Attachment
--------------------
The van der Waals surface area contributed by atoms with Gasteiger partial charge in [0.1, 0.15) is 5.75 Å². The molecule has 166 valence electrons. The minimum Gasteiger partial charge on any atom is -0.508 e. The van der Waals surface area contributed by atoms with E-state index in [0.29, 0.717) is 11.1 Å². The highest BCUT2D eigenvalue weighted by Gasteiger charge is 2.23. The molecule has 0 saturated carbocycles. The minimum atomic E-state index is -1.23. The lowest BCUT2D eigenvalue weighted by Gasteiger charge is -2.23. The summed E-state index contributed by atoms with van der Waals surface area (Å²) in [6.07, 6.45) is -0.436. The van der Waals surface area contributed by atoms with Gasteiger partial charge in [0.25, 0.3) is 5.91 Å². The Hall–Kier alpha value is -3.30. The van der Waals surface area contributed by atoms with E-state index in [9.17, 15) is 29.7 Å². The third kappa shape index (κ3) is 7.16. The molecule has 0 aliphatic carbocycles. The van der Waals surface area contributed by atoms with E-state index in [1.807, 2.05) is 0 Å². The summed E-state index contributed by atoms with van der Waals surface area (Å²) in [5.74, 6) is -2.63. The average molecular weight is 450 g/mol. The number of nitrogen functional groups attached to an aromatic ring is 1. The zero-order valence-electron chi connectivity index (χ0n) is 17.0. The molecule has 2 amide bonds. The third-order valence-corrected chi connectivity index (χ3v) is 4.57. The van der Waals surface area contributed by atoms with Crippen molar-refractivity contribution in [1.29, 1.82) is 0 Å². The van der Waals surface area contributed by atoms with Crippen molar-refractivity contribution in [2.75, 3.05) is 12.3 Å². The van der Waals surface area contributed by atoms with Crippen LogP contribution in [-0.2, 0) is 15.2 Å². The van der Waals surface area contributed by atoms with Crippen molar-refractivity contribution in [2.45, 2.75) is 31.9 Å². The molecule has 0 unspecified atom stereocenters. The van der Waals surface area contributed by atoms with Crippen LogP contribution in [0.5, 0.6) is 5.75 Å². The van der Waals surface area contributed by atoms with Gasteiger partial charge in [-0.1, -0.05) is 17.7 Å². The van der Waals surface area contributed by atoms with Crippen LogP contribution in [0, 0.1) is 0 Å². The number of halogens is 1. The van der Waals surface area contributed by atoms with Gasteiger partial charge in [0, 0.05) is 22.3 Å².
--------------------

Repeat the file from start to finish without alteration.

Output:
The van der Waals surface area contributed by atoms with Gasteiger partial charge in [0.1, 0.15) is 5.75 Å². The molecule has 166 valence electrons. The minimum Gasteiger partial charge on any atom is -0.508 e. The van der Waals surface area contributed by atoms with E-state index in [0.29, 0.717) is 11.1 Å². The highest BCUT2D eigenvalue weighted by Gasteiger charge is 2.23. The molecule has 0 saturated carbocycles. The minimum atomic E-state index is -1.23. The lowest BCUT2D eigenvalue weighted by Gasteiger charge is -2.23. The summed E-state index contributed by atoms with van der Waals surface area (Å²) in [6.07, 6.45) is -0.436. The van der Waals surface area contributed by atoms with Gasteiger partial charge in [0.25, 0.3) is 5.91 Å². The Hall–Kier alpha value is -3.30. The van der Waals surface area contributed by atoms with E-state index in [9.17, 15) is 29.7 Å². The third kappa shape index (κ3) is 7.16. The molecule has 0 aliphatic carbocycles. The van der Waals surface area contributed by atoms with E-state index in [1.807, 2.05) is 0 Å². The summed E-state index contributed by atoms with van der Waals surface area (Å²) in [5.74, 6) is -2.63. The average molecular weight is 450 g/mol. The number of nitrogen functional groups attached to an aromatic ring is 1. The zero-order valence-electron chi connectivity index (χ0n) is 17.0. The molecule has 2 amide bonds. The third-order valence-corrected chi connectivity index (χ3v) is 4.57. The van der Waals surface area contributed by atoms with Crippen molar-refractivity contribution in [1.29, 1.82) is 0 Å². The van der Waals surface area contributed by atoms with Crippen molar-refractivity contribution in [2.75, 3.05) is 12.3 Å². The van der Waals surface area contributed by atoms with Crippen LogP contribution in [-0.2, 0) is 15.2 Å². The van der Waals surface area contributed by atoms with Crippen molar-refractivity contribution in [2.45, 2.75) is 31.9 Å². The molecule has 0 unspecified atom stereocenters. The van der Waals surface area contributed by atoms with Crippen LogP contribution in [0.5, 0.6) is 5.75 Å². The van der Waals surface area contributed by atoms with Gasteiger partial charge in [-0.1, -0.05) is 17.7 Å². The van der Waals surface area contributed by atoms with Crippen LogP contribution in [0, 0.1) is 0 Å². The number of halogens is 1. The van der Waals surface area contributed by atoms with Gasteiger partial charge in [0, 0.05) is 22.3 Å².